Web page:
We are delighted to host a guest post from Victoria Williamson, author of 'The Fox Girl and the White Gazelle' (to find out more about the book click here). The book tells the story of Reema, a Syrian refugee who moves to Scotland and befriends a feisty bully called Caylin.
Victoria Williamson is also a trained primary teacher and in this blog post she discusses an activity she uses with primary school children to help them to think about some of the issues faced by refugees, as well as how her book explores the connection between displacement and special objects.
According to the UN Refugee Agency, UNHCR, by the end of 2016, more than 65.6 million people in the world had been displaced, more than the population of the UK. One in every 113 people on the planet is a refugee, and nearly 20 people a minute are forcibly displaced due to conflict or persecution. Many people have to flee with just the clothes they stand up in or whatever is at hand, and even those with a little warning and time to pack face an unenviable dilemma: what to bring?
When teaching about refugee issues in the classroom, this is one of the activities I use to help children understand some of the problems that displaced people are faced with. I give each group a set of picture cards with objects ranging from those with direct use – a mobile phone, food and drink, matches, a passport – to those with more sentimental or long-term value – a photo album, jewellery and books – and ask them to choose only a certain number of items to include in the rucksack they must carry. The beauty of this simple exercise is that there are no right or wrong answers, and children can argue long and hard over the merits of including a pair of gloves over a raincoat, or a torch instead of a first aid kit.
Often objects of sentimental value trump those with an immediate and obvious use, and refugee reports from around the world are filled with accounts of the stories behind these small but treasured items. These objects are usually connected to a loved one lost or left behind, and are often the only physical reminder a displaced person has of their home. It isn’t just the object itself that has value, it’s the memories it evokes that makes it so important.
In The Fox Girl and the White Gazelle, both Reema and Caylin have objects that mean a lot to them. For Reema, it’s her headscarf that reminds her of her brother. She describes how important this is to her in chapter two:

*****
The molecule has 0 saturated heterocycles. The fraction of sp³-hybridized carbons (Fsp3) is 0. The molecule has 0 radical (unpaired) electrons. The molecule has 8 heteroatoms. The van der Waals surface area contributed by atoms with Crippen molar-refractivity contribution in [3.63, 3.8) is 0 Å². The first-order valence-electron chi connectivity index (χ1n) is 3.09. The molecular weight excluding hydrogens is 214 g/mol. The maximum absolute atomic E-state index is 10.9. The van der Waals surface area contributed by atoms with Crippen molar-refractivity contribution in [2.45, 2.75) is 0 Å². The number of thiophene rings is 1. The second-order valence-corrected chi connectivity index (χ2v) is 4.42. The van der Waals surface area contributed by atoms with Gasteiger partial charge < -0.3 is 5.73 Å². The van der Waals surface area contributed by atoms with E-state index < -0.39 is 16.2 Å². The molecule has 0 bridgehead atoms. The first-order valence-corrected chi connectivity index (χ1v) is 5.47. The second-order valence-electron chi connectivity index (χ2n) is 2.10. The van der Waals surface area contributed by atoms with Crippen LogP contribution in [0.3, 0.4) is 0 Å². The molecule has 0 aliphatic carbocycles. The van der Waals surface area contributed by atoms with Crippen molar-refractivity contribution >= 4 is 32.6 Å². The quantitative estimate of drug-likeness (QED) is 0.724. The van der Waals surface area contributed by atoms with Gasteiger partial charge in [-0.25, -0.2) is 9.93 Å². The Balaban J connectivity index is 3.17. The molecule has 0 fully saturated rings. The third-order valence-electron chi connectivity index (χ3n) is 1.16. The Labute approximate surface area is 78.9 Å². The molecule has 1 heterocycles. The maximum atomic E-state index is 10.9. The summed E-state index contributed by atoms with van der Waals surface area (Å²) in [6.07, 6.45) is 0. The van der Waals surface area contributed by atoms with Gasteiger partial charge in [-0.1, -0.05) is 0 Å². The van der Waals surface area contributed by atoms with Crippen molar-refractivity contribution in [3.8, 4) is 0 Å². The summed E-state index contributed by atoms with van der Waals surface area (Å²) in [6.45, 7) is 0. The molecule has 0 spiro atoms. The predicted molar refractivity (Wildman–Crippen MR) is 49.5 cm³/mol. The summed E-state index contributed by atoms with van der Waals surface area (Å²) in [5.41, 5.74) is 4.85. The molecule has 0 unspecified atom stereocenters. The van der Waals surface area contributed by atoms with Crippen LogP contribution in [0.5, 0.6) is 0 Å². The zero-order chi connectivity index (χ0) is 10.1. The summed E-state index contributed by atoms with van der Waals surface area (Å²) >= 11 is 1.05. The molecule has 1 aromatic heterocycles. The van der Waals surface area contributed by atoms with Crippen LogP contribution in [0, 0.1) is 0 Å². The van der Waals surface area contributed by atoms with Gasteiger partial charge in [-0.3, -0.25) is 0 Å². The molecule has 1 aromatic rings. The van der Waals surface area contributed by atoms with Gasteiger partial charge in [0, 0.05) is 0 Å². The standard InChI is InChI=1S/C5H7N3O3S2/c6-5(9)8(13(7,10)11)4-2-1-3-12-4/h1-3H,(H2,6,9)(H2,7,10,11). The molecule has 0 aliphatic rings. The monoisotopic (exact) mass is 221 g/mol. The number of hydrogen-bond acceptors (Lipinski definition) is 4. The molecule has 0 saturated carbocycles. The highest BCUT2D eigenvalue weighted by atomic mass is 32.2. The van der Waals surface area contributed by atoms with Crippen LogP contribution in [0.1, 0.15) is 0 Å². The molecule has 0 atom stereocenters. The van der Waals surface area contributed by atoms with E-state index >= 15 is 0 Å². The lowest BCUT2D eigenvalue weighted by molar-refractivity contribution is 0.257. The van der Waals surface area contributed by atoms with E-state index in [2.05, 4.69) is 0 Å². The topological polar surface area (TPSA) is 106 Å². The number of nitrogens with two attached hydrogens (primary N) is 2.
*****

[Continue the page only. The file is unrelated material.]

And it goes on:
The taxi driver is friendly too, but I see the way he glances at the headscarves Mama and I are wearing. Even more than our second-hand clothes, these are what mark us out as foreign, different, alien. I know what he is thinking, how people here believe all Muslim women are covered up against their will and that I am far too young for this. I wish I could explain to him what this headscarf means to me. I wish I could tell him that this little scrap of cloth is all I have left of the country where I was born. One tiny fabric square – that is all I have to remind me of the bright-eyed boy who should be with us, who bought it for my birthday before the war.
We have not seen my brother Jamal since the night we fled Aleppo. I do not even know if he is dead or alive, and every time we move it feels as though I am travelling one step further away from him.
For Caylin, her happy childhood memories before her grandad died and her mother slid into depression are tied up with the My Little Pony toys her grandad used to buy for her. One of the kindest things she does in the story is to give some of her treasured ponies to Reema’s little sister Sara to make up for the toys she had to leave behind in Aleppo. In chapter 23 she explains:
I was mad about My Little Pony, and Grandad used to buy me a new one every Christmas and birthday. That’s why there are so many on Reema’s windowsill. I’m still not sure I should have given them away, but maybe Mum’s right, maybe it’s time.
“Sara will be so happy to see these,” Reema smiles as she finishes plaiting the white hair on the Cotton Candy pony. “She misses her toys from home. Thank you for sharing.”
“Yeah, well, I kept my favourite one,” I admit, a bit embarrassed. I still keep my Applejack pony on my nightstand so I can hold it when I’m feeling sad about Grandad. Maybe Reema with her headscarf that reminds her of her brother would understand that, but I don’t know if I’m ready to talk about it yet.
Everyone has something that means a lot to them, but often doesn’t look like much at first glance, and in the classroom children love to hear about the stories of their teachers’ treasured items before they share their own. I often share the story of the little bead bracelet that reminds me of my grandmother, or the teddy bear my mother gave me when I was five that belonged to her when she was young. These objects would mean very little to anyone else – the elastic of the bracelet has overstretched over the years, and the teddy bear’s fur has mostly rubbed off and one eye is loose – but the memories attached to them contain the whole world of my childhood.
Next time you discuss refugee issues in the classroom, ask children what they would bring if they had to flee home and could carry just one precious thing away with them. Some of the stories they have to tell might just be worthy of novels of their own.
Victoria also has a growing collection of resources for teachers available on her website.
Many thanks to Victoria for sharing this blog post with us and for inviting me to be part of the blog tour. If you are interested in writing a guest blog post, please get in touch here or click here to find out more.